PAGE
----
Government spends up on culture

Australia’s federal, state and local governments spent nearly $7 billion on cultural activities during 2011-12, according to a report released today by the Australian Bureau of Statistics (ABS).

“State and territory governments contributed nearly half this amount or $3.3 billion, the federal government contributed one-third or $2.4 billion, and local government contributed $1.3 billion,” said Andrew Middleton, Director of Culture, Recreation and Migration Statistics at the ABS.

“Overall, the total government expenditure on cultural activities in 2011-12 went up by five per cent – about one-third of a billion dollars – from the previous year.

“The highest expenditure of federal funds was for radio and television services, at $1.3 billion.

“At the state and territory government level, the biggest expenditure was for environmental heritage – that’s national parks, flora and fauna reserves, zoos, aquaria and botanic gardens, with $1.3 billion.

“Performing arts venues experienced the largest increase in expenditure at state and territory government level, up 36 per cent from $216.2m in 2010-11 to $294.4m in 2011-12.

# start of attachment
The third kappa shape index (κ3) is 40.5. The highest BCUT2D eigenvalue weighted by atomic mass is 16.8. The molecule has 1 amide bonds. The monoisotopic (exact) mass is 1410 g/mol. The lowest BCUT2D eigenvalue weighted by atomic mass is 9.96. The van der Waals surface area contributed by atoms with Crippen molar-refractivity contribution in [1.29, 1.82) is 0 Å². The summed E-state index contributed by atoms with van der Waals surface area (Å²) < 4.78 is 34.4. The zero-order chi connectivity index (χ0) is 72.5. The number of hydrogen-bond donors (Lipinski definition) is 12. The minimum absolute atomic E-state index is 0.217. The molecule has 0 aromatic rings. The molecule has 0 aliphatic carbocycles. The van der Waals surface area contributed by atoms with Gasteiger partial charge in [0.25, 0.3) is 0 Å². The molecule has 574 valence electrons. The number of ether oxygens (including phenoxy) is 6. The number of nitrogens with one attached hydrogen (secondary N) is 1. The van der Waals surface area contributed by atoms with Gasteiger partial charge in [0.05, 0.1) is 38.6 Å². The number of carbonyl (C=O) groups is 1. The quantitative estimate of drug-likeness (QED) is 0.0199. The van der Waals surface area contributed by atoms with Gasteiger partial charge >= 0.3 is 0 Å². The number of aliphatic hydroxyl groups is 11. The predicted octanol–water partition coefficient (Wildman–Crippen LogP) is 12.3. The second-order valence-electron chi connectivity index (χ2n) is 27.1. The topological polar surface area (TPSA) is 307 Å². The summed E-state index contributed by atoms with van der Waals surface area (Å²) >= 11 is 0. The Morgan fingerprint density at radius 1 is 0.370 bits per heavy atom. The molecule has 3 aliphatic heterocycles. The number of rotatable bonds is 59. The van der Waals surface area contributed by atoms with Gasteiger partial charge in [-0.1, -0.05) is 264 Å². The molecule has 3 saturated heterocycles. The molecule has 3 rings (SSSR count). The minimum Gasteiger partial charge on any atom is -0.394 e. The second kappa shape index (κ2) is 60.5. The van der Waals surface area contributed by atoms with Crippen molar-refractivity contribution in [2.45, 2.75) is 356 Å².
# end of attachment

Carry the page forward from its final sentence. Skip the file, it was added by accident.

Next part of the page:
“Government expenditure on cultural activities works out at $310 per person in Australia in 2011-12, compared with $300 in 2010-11.”

Source: Australian Bureau of Statistics

Census stories and more

Australia Day at Hyde Park [Rzc]
Australia Day at Hyde Park [Rzc]
The Australian Bureau of Statistics (ABS) yesterday its two latest articles with highlights of the 2011 Census in its series, “Reflecting a Nation: Stories from the 2011 Census.”

The latest articles are Year 12 Achievement and Continuing Education, and Where and how do Australia’s Older People live?

The eight earlier articles include Western Australia – Outback: A Population Overview, Still on the Move, Who are Australia’s Older People?, Counting Resident and Non-resident Populations in the Census, Same-sex Couple Famiies, Cultural Diversity in Australia, 100 years of Australian Lives – Population, and Census history.

The article, “Cultural Diversity in Australia“, is an interesting read. It gives the reader information on top sources of Australian migration, languages most spoken at home, and other noteworthy statistics.